Do cryptocurrencies make it harder to enforce foreign policy sanctions?

Well, that is exactly what the Biden administration worries about. As part of growing concerns of whether unregulated currencies undermine a whole host of policies, sanctions and foreign or trade policy should be a priority area. And just like others who wish to evade tracing of their wealth or transactions, the very states or their sanctioned entities should be assumed to resort to all options to evade restrictions while continuing to do business. So having cryptocurrencies undermining the ability to enforce strategic goals logically raises eyebrows in Washington.

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Back in August, when the Taliban took over, we asked whether anyone in the international community would recognize them. Now it looks like things are heading that way.

This week, the Kremlin hosted a summit with the Taliban that was attended by China, India and Pakistan, as well as all five Central Asian Republics.

The domestically-focused US, however, wasn't there. The US continues to maintain that the Taliban can't be trusted. But does it matter? In 2021 does a Taliban-led government even need American recognition to function and thrive?

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For Kevin Rudd, former Australian PM and now CEO of the Asia Society, the science on climate change is pretty much done, so the only unresolved issues are tech and — more importantly — lack of political leadership. He can't think of a single national political leader who can fill the role, and says the only way to get political action on climate is to mobilize public opinion.

Rudd joined for the first of a two-part Sustainability Leaders Summit livestream conversation sponsored by Suntory. Watch here and register here to watch part two Friday 10/22 at 8 am ET.

Taking place on October 21 and 22, the Sustainability Leaders Summit will go beyond preexisting narratives and debate priorities for governments and industries ahead of COP26. Placing the spotlight on Asia's role in the global sustainability agenda, the event will address whether Asian countries and companies can achieve shared sustainability goals, and what is needed to help get them there. The summit will be co-hosted by Tak Niinami, CEO of Suntory Holdings, and Ian Bremmer, founder and president of Eurasia Group and GZERO Media. We will address three key questions: How can Asian countries, with the help of the private sector, achieve shared Sustainability Goals? Why does this matter? And what are the policy changes needed to bring it about?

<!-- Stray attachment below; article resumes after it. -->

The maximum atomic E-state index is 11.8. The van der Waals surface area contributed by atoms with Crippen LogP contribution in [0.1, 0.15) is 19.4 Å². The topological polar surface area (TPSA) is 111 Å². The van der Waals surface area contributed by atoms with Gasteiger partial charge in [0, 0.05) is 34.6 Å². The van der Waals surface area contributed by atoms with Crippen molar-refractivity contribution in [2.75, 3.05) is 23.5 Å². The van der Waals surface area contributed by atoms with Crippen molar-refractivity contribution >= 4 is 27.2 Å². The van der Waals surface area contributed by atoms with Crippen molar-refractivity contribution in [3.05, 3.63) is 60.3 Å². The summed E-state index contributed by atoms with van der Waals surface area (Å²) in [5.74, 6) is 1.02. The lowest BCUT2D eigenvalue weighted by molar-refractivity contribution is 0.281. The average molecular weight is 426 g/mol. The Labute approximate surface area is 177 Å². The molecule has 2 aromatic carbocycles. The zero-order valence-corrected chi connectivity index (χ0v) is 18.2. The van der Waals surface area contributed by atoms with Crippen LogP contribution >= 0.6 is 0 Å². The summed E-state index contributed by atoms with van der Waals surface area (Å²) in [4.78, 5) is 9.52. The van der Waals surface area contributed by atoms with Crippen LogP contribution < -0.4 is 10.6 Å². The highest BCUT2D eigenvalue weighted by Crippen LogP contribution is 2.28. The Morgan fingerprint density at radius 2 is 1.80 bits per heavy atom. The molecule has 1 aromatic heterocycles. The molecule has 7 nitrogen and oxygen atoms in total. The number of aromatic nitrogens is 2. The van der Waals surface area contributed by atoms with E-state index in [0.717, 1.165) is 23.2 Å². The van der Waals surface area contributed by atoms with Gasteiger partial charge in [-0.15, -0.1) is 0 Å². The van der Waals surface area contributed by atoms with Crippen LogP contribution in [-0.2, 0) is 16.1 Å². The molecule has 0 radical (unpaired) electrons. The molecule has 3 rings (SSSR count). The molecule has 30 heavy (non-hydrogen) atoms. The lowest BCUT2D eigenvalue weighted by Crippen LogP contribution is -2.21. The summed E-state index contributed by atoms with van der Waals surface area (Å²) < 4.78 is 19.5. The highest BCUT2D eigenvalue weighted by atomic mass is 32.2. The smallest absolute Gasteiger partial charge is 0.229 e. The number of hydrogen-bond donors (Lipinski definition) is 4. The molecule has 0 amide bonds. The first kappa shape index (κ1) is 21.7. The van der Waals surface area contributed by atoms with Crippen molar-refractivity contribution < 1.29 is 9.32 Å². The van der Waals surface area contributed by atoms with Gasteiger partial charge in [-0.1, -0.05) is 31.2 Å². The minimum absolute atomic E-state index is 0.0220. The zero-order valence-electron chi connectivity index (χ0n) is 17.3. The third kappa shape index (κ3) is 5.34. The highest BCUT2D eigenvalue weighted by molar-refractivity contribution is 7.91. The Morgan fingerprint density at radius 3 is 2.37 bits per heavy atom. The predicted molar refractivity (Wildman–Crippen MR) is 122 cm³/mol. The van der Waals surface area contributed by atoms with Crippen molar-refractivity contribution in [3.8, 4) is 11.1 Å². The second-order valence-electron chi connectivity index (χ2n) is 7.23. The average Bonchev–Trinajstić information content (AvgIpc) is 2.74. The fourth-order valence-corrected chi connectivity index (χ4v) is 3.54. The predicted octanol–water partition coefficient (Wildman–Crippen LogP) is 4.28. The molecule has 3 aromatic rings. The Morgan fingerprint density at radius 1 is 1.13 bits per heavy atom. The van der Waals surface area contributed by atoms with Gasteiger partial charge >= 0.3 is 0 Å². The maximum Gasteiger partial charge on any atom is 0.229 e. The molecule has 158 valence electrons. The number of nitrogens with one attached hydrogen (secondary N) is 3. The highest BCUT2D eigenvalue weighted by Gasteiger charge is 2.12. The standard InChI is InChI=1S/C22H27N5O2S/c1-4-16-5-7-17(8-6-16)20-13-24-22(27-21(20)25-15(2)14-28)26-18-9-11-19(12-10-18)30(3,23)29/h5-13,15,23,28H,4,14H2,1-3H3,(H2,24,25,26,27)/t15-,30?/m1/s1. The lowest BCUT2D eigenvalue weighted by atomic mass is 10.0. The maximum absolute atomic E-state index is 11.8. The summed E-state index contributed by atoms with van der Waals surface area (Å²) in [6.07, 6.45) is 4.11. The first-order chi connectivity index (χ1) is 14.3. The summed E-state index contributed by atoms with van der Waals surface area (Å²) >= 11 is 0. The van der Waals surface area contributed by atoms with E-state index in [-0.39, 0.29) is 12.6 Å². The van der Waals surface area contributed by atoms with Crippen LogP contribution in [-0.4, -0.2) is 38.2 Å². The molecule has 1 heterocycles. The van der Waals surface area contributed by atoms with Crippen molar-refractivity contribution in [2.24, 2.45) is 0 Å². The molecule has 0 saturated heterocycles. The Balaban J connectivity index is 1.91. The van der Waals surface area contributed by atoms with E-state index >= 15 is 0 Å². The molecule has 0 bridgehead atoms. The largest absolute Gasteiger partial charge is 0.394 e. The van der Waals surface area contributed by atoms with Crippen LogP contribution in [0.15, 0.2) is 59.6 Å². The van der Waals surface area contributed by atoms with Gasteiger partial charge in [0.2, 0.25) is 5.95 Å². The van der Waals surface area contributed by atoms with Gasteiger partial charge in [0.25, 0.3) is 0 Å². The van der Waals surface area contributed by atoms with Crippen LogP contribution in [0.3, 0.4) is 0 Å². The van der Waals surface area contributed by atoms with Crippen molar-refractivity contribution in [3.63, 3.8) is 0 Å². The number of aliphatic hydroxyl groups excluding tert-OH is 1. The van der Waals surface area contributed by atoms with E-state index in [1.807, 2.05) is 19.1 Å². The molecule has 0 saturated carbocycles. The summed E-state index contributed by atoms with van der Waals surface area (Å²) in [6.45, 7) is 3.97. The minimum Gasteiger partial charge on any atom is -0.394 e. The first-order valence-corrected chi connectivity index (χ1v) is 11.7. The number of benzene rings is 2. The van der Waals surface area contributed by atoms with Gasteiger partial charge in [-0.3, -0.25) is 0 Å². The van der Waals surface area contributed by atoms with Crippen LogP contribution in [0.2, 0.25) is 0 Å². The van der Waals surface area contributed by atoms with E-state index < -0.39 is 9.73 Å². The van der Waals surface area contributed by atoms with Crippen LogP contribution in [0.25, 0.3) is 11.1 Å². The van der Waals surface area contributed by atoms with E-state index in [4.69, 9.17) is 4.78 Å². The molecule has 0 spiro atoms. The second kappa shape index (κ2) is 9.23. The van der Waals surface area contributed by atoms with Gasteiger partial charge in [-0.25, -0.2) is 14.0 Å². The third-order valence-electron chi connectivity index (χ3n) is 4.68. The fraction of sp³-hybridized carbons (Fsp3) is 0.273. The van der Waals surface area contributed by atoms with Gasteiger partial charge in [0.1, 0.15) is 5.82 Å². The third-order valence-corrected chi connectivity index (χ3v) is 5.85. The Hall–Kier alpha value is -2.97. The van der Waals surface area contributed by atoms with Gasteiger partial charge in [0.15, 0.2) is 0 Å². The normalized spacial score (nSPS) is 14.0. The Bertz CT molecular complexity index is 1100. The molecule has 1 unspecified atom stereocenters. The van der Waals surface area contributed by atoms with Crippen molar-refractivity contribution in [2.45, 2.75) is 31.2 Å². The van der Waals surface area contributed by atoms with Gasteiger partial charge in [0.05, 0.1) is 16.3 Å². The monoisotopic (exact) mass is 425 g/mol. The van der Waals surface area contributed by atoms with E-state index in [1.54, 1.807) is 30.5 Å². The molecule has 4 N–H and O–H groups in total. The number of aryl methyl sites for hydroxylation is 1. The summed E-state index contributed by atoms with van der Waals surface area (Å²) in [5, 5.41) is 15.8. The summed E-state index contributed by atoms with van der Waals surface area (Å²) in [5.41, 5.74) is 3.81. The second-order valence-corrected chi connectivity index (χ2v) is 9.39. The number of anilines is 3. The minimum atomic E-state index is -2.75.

Attendance is free and open to the public. Register to attend.

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The minutiae of supply chains makes for boring dinner table talk, but it's increasingly becoming a hot topic of conversation now that packages are taking much longer to arrive in the consumer-oriented US, while prices of goods soar.

With the issue unlikely to be resolved anytime soon, right-wing media have dubbed President Biden the Grinch Who Stole Christmas, conjuring images of sad Christmas trees surrounded by distraught children whose holiday gifts are stuck somewhere in the Pacific Ocean.

It hasn't been a good run for Uncle Joe in recent months. What issues are tripping him up?

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Ian Bremmer shares his insights on global politics this week with a look at the NBA's latest rift with China, Brazil's Senate investigation, and COVID booster shots.

China wipes Boston Celtics from NBA broadcast after the "Free Tibet" speech from Enes Kanter. Is NBA boxing itself into a corner?

Nice mixed sports metaphor there. NBA has some challenges because they are of course the most progressive on political and social issues in the United States among sports leagues, but not when it comes to China, their most important international market. And you've seen that with LeBron James telling everyone about we need to learn better from the Communist Party on issues like Hong Kong and how Daryl Morey got hammered for taking his stance in favor of Hong Kong democracy. Well, Enes Kanter's doing the same thing and he's a second-string center. Didn't even play yesterday and still the Chinese said that they were not going to air any Boston Celtics games. Why? Because he criticized the Chinese government and had some "Free Tibet" sneakers. This is a real problem for a lot of corporations out there, but particularly publicly, the NBA. Watch for a bunch of American politicians to make it harder for the NBA going forward, saying how dare you kowtow to the Chinese when you're all about "Black Lives Matter" inside the United States. No fun.